Hacker from China have found a way to cheat a Tesla S model to get into the wrong lane by strategically putting some simple stickers on the road.
Keen Lab, widely regarded as one of the world's most technically savvy cyber research teams, has developed two types of attacks to bypass Tesla's auto pilot stripe recognition technology.
First, the researchers sought to make changes to stripe labels, initially adding a large number of "patches" to the line to appear blurry. It worked, but because the patches were very prominent, Keen hackers decided that it would be very difficult to be in the real world.
Thus, the researchers tried to create a "fake strip". They discovered that the Tesla autopilot would detect a line where there were only three opaque tiny squares strategically placed on the road. When they put small stickers at a crossroads, hackers thought Tesla might think the patches indicated the continuation of the right lane. At a test track, their theory proved correct as the autopilot moved the car into the actual left lane.
"Experiments have shown that this architecture has security risks and reverse lane recognition is one of the essential functions for autonomous driving on non-closed roads," Keen Lab wrote in a post. "In the 'tent' we are building, if the vehicle knows that the fake lane is pointing in the opposite lane, it should ignore this fake lane and then it could avoid a car accident."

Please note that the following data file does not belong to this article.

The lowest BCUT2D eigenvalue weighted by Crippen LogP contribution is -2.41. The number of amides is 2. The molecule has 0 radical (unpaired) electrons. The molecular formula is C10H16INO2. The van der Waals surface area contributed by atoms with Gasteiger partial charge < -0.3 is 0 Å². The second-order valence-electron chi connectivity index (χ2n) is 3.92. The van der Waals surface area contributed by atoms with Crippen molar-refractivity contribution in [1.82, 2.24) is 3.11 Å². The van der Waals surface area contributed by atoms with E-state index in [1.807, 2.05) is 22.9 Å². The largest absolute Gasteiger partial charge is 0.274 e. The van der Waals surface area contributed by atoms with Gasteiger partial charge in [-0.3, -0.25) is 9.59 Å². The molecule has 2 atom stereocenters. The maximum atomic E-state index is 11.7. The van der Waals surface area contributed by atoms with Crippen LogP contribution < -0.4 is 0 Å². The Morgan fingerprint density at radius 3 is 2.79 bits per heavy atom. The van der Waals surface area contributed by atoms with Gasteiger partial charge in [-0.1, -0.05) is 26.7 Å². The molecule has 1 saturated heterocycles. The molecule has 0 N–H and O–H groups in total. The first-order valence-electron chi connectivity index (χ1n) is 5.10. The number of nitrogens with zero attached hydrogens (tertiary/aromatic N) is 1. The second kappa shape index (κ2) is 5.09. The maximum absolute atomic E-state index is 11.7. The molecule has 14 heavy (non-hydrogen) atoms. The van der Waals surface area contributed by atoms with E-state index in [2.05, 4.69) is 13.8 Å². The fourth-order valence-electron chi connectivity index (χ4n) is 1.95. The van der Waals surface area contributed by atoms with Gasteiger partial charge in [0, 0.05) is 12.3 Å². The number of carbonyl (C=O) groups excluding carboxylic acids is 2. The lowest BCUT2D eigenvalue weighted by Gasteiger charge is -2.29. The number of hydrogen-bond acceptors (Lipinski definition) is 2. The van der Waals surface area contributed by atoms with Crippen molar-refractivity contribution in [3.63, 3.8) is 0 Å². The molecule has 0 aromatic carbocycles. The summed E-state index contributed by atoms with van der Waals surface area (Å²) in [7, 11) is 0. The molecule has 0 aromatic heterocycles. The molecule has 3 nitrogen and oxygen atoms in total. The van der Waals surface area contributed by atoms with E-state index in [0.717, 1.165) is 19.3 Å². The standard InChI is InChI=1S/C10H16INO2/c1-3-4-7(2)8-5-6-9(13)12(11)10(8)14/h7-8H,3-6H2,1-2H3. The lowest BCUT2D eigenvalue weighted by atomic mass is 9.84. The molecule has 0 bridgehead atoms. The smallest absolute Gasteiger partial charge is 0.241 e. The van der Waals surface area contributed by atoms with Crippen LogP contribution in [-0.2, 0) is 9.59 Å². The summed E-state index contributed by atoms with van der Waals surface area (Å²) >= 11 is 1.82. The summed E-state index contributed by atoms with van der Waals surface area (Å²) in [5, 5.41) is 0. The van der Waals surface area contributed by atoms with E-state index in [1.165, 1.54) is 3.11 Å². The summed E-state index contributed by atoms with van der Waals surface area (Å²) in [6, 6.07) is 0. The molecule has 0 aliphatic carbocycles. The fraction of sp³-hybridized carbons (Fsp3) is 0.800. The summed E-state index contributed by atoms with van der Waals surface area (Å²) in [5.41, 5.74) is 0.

In other attacks, Keen Lab claimed to be able to remotely control the steering wheel and launch the wipers. Hacking the wipers would be difficult to place in a real scenario after they developed a specially designed image that made Tesla believe it rains. But the false lane will be easy to recreate using inexpensive materials, Keen Lab said.
This is not the first time that Keen Lab has exposed potential security problems for Tesla's digital systems. 2016, the hacker have discovered a way to gain remote control of Tesla's brakes.
In March, at CanSecWest's Canadian Security Conference in Canada, a total of over $ 900.000 awards was offered to anyone who would be able to hurt a Tesla. Only one group showed a successful exploitation: an embedded browser hack that enabled researchers Richard Zhu and Amat Cama to display their own messages in the entertainment system. They won $ 35.000 and the car.